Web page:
The other day the Honeybee and I were watching the two-millionth episode of House Hunters (or was it Buy Me ?) when the host mentioned something that sent a shiver down my spine. Apparently, the unwitting owners of a condo found that their home was built on land subject to something called an emphyteutic lease.
Of course, I had no idea what the heck an emphyteutic lease was, but I knew it couldn’t be good because I was fairly certain my Aunt Edna had once been diagnosed with a severe case of emphyteusis that required several aggressive courses of antibiotics before it was finally brought under control.
Anyway, as soon as she heard the word “emphyteutic” the Honeybee quickly spoke up, “My God, Len, did you hear that?”
“Sure did,” I answered, trying to sound as authoritarian as possible. “We can only pray that those poor people have decent health insurance.”
But the Honeybee kept pressing me for an answer until I finally caved in and admitted that I had absolutely no idea what an emphyteutic lease was.
So what is an emphyteutic lease?
It turns out that emphyteutic leases are generally used when a cash-strapped property holder wants to increase the value of his asset without actually having to spend the money to do so.
Generally speaking, in an emphyteutic lease the owner leases land or property to the lessee for a period of up to 99 years. But unlike a conventional lease, the lessee agrees, over the period of the lease, to add construction or improvements to the property so as to increase the value at the end of the lease period.
The lessee often benefits from this arrangement by getting a reduced rent (on top of the cost of the agreed-to improvements, of course, that have to be made).
The big drawback is, at the end of the emphyteutic lease period, the property and all of its improvements revert to the lessor! Think about the consequences of that for a moment.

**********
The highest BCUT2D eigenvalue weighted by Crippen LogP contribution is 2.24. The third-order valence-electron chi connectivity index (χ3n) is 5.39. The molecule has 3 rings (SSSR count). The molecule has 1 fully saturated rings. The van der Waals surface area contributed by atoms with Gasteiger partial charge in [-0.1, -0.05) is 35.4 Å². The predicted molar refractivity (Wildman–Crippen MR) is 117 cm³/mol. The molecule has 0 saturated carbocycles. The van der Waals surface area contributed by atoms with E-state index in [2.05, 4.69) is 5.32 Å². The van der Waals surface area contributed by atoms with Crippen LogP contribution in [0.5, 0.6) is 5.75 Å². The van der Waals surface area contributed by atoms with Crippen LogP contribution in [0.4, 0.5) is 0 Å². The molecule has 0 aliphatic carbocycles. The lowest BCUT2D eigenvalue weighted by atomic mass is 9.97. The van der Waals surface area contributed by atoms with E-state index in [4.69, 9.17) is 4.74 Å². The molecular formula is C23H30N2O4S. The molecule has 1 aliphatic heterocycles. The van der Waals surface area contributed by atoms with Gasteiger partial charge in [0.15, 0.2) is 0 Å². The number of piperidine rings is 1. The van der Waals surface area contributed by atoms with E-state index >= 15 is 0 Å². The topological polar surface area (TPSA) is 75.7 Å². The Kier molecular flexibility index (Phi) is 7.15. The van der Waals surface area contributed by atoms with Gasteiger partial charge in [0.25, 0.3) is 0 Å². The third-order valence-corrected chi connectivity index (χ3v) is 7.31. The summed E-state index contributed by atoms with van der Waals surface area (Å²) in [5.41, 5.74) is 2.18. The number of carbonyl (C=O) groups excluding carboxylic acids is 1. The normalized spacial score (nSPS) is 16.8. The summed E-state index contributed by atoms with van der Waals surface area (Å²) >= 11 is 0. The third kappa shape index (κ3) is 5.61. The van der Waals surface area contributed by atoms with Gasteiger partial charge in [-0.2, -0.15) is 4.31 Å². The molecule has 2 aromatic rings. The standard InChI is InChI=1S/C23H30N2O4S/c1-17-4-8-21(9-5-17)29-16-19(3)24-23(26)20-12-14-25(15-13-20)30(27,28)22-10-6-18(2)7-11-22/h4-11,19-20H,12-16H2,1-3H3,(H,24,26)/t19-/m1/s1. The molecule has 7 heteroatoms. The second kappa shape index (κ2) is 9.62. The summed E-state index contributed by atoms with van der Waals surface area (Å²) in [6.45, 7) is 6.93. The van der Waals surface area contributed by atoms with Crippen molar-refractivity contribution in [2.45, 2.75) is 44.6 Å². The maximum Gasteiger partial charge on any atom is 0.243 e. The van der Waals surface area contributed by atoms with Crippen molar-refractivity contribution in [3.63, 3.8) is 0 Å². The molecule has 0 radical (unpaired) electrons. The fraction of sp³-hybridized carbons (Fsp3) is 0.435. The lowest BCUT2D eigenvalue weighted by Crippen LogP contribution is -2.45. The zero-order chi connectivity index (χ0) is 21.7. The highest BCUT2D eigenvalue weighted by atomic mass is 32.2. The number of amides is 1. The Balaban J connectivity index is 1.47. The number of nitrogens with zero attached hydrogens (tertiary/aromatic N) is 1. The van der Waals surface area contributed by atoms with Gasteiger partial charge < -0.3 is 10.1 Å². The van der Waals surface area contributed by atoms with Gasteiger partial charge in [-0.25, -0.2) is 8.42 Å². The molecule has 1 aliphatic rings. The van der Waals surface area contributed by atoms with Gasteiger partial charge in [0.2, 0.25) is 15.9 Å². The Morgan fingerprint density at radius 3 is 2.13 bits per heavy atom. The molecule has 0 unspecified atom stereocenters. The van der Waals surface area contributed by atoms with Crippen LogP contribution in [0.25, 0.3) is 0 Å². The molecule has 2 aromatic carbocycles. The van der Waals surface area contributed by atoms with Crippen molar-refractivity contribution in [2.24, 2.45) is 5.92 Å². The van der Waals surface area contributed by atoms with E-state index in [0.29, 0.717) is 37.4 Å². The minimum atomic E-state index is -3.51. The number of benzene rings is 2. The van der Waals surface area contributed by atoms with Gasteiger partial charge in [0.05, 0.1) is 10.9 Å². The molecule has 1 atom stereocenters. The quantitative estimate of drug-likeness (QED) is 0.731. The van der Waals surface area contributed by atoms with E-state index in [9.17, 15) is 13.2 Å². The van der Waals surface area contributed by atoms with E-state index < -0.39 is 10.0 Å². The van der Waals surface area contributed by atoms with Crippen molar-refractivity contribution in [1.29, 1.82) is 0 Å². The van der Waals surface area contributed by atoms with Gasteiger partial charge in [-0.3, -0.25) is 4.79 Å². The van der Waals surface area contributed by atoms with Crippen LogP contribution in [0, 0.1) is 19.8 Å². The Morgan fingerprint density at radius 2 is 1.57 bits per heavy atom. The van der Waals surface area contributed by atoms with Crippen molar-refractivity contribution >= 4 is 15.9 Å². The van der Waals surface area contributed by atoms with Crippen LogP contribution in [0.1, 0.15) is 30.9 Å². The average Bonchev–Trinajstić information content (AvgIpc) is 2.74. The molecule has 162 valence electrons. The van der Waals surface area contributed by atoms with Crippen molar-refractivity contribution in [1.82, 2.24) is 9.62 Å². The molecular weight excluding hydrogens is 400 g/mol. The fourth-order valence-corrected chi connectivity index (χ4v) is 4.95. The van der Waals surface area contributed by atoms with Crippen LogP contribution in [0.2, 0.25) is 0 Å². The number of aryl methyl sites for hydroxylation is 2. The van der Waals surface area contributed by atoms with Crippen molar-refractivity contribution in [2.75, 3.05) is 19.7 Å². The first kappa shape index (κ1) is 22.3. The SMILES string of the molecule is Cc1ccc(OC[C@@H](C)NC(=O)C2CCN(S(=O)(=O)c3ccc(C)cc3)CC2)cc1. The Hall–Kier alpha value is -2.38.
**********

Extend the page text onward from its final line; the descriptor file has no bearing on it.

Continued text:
If you’ve got a long time horizon before the lease expires, that could be a pretty good deal - the odds are you probably don’t care about the consequences anyway if you will be 127-years-old when the lease finally expires.
But what if the lease expires sometime before you expect to finally kick the bucket?
As I mentioned earlier, on the show we were watching the owners’ condo was built on land that was subject to an emphyteutic lease. The rub was the lease only had about 25 years to run before it expired, making the sale of the condo extremely difficult because ownership of the condo would then revert to the owner of the land!
Amazingly the owners ultimately found a buyer, although at a slightly lower price than they originally paid for it. You can imagine future sales of that condo will only get tougher though as the end of the emphyteutic lease period gets even closer.
So do you have an emphyteutic lease, or is your home built on land subject to one?
Emphyteutic leases are found in jurisdictions based upon Roman Law such as Quebec and most of Latin America. Thankfully, because emphyteutic leases are derived from Roman Law, they are not typically found in the United States; civil law here is based upon the old English Common Law.
For more information on emphyteutic leases check out this article from Tim Worstall at Examiner.com.
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